Quincy Jones
" Quincy Jones The 75th Birthday Celebration "
Eagle Eye Media

Blueswax 8
Rating 8

A Tribute Fit For a King- Quincy Jones, (10/14/09)

He's a trumpeter, composer, producer, arranger, and conductor of pop, jazz, Blues, and funk. You have to admire Quincy Jones not only for writing a wide range of music. His attention to detail is impeccable, he always hires the best musicians available, and he is involved with making recordings that stand the test of time. As such, when it came time for Claude Nobs of the Montreux Jazz Festival to plan a seventy-fifth birthday celebration for Jones, it wasn't difficult to attract a boatload of talented people who gathered to honor Quincy. The result is a marvel to watch and listen to with almost everything performed to perfection. And what a huge band of countless musicians, background vocalists, and featured performers. It's all first class. Could anyone have expected anything different? Not. Now, not all of song selections were my favorites, but even when I was not crazy about specific songs, they were all executed magnificently.

The concert starts on the right foot with Herbie Hancock on piano performing "The Good, The Bad and the Ugly" with Patti Austin and Stevie Woods on vocals. "Let the Good Times Roll" is next featuring a spry James Moody on sax, and Rahsaan Paterson's vocal. Fine justice is done to "I'm Gonna Move to the Outskirts of Town/In the Heat of the Night" showing off Mick Hucknall's fine chops. Petula Clark does an admirable job on "One Mint Julep" which becomes "Going To Chicago Blues." Patti Austin and Chaka Khan put on a dazzling display on "Miss Celie's Blues." And one of the highlights of this fine two-disc set is an amazing cover of Marvin Gaye's "What's Going On" featuring the remarkable Toots Thielmans' gorgeous harmonica along with Patrice Rushen on keys, and singers Ledisi and Rahsaan Patterson.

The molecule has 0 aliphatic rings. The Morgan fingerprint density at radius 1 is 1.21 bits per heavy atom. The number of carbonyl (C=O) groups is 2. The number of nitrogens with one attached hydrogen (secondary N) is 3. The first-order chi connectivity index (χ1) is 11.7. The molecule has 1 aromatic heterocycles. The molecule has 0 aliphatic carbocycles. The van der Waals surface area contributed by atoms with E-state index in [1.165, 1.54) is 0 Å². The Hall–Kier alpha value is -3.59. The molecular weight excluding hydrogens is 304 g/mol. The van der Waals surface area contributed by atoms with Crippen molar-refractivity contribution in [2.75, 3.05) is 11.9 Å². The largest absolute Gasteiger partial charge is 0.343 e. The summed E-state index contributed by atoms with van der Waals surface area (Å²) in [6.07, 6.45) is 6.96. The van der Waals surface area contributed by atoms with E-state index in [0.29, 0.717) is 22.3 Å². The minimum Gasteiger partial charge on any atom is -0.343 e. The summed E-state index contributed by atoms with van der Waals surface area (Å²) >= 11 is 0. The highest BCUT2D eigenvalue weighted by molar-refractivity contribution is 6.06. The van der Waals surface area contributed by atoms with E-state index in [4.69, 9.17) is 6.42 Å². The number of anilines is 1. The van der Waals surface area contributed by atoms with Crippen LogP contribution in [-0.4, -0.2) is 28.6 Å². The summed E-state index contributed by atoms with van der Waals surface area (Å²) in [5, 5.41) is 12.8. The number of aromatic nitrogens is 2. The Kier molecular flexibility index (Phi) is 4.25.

Disc two opens in a great groove with Quincy's classic "Walking In Space" that features Chaka Khan's vocals, and Lee Ritenour's tasty guitar work. This set would not be complete without covering Michael Jackson's "Billie Jean," but it's mostly a rap affair. Herbie Hancock returns with his strapped-on keyboards on an excellent version of the very bluesy "Killer Joe." The outstanding and amazing drummer Billy Cobham joins the fray for the final two tracks "Ai No Corrida" and the closer "Stuff Like That" which brings just about every guest who contributed on stage together.

This fine DVD is an amazing body of work, and considering all of the immense talent gathered and the dazzling big band, I'd have to think that this must have not been too easy to pull off, but they did! It was also great to see the very talented Nathan East on bass rocking his butt off, Paul Jackson Jr. on guitar, and the great Crusader Joe Sample's piano. But make no doubt about it, this is all about Quincy and his super talented arrangements. There's absolutely something here for everyone, and when it works for your musical tastes, you're going to love this highly sophisticated music. It's a tribute that's fit for a king, and Quincy Jones certainly deserves this monumental affair where most of his friends came out to pay homage.

Kudos to Eagle Eye Media for the fabulous forty-eight page booklet they've included. It's rare that DVDs (and CDs) pay so much attention to details, but they've certainly done a top-shelf job assembling this very informative narrative with absolutely nothing left out. Enjoy.

Bob Putignano: www.SoundsofBlue.com